So what else do the new powerful have in common? They’re good at networking, but they emphasise nurturing relationships, rather than relying on old ties. Jacqueline Rogers, founder of women’s business club The Athena Network, draws a comparison with a bank account. “When you put more money in the account is healthy. The more you take out you are more likely to run into debt,’ she says. “You need to make an investment before you reap the return.” The modern influential, she says, understand that.

In fact, 21st century power players are rarely off the clock, whether that’s in terms of expanding their network or simply drawing attention to their skills. At the core of that is social media, which the aptly named executive coach Thomas Power says is “beyond critical” for those in powerful positions. “If you’re not on it you’re not visible,” he says, pointing to the energy the likes of Lord Sugar and Richard Branson expend on it. He suggests Twitter is the new telephone. “Can you imagine 30 years ago not having one? Your career wouldn’t have advanced.”

Crucially, they’re not just looking at cat videos online. As Stern explains, “digital is another channel in which you can make an impact... it’s a way of making contacts and spreading your network and sphere of influence.” The new powerful understand the currency of being part of the social conversation and talking to the ‘right’ people in the ‘right’ way.

They also pay attention to cultivating what James Uffindell, founder of employability group Bright Network, describes as their “personal brand”, or what you might call ‘showing off’. To get noticed in your field nowadays, you’ve got to exhibit your skills to anyone who might be looking. A budding photographer needs an impressive Instagram portfolio, a comedian will have a carefully edited showreel on YouTube. As Uffindell says, today we can control how we are perceived like never before. “It’s being yourself while remaining conscious of the image you are presenting, and who you want to appeal to.”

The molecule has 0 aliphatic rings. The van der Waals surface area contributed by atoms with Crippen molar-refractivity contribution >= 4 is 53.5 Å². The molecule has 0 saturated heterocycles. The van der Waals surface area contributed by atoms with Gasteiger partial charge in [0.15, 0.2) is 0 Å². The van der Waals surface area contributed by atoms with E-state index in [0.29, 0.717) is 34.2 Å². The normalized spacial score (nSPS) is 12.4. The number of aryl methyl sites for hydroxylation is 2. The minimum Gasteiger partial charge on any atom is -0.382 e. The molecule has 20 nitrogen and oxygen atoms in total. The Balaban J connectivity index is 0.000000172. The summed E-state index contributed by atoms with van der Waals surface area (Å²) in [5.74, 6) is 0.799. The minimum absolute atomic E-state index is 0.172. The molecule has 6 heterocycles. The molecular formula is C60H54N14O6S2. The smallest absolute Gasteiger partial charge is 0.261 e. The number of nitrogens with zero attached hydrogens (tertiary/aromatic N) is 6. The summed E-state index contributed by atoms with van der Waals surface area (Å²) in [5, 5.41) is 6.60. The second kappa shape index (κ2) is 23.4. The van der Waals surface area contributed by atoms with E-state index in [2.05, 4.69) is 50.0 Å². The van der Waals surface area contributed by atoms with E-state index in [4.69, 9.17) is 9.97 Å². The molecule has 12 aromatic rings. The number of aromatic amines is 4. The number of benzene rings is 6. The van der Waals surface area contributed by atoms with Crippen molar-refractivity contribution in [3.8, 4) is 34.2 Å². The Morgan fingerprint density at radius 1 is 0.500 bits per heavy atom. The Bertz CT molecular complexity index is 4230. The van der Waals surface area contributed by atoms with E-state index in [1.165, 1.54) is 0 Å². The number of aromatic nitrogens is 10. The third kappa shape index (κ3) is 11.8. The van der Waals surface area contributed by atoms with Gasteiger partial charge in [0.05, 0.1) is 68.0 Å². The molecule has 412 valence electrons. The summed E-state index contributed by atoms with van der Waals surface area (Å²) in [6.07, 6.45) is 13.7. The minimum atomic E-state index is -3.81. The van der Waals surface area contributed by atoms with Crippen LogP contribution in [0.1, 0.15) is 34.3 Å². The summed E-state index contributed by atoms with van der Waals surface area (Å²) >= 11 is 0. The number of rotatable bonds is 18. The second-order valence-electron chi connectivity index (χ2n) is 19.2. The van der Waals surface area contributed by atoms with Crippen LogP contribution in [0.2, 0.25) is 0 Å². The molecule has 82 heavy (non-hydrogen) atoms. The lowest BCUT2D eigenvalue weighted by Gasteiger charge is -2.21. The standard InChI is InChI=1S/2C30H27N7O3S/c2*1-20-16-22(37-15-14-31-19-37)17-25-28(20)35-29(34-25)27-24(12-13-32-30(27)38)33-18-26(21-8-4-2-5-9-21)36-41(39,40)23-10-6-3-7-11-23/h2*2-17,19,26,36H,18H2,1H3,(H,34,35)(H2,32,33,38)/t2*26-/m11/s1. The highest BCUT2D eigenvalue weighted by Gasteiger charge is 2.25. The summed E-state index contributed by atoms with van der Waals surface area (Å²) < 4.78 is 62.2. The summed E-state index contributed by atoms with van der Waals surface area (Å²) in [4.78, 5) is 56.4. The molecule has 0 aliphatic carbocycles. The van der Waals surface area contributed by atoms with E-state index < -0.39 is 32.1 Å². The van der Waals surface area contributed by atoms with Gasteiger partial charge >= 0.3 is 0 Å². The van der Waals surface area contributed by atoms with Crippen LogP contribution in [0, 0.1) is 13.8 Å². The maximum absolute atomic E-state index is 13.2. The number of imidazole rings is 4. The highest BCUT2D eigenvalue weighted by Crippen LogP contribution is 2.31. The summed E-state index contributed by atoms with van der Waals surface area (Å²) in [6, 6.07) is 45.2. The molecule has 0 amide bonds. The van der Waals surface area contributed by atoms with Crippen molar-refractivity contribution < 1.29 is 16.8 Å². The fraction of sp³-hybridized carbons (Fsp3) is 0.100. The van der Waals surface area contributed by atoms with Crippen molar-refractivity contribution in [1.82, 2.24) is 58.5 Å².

Equally, they know to keep their options open. Last year the New York Times coined the phrase the ‘slash’ generation, describing those following several career paths simultaneously (but not for financial reasons). It’s a trend here too, with Government figures showing self-employment skyrocketing. The would-be powerful are multi-talented, or at least good multi-taskers; working a day job and running a fitness blog or cupcake company in their downtime. Even Boris Johnson, with his eye on Downing Street, wears several hats; running London, being an MP and writing books and columns. As Stern says, to increase your influence, it’s vital to “try and be interested in everything”.

Whether this strategy will pay off is anyone’s guess. For if the rules are changing, perhaps the biggest change is that influence is no longer a lifelong commodity. Our sharp-toothed news cycle and our short attention spans mean you can be talked about everywhere by lunchtime and fade back into obscurity by dinner. By the same token, what holds now about power might well not hold in the future.

There’s one rule that still applies. As Margaret Thatcher is said to have observed: “Power is like being a lady... if you have to tell people you are, you aren’t.”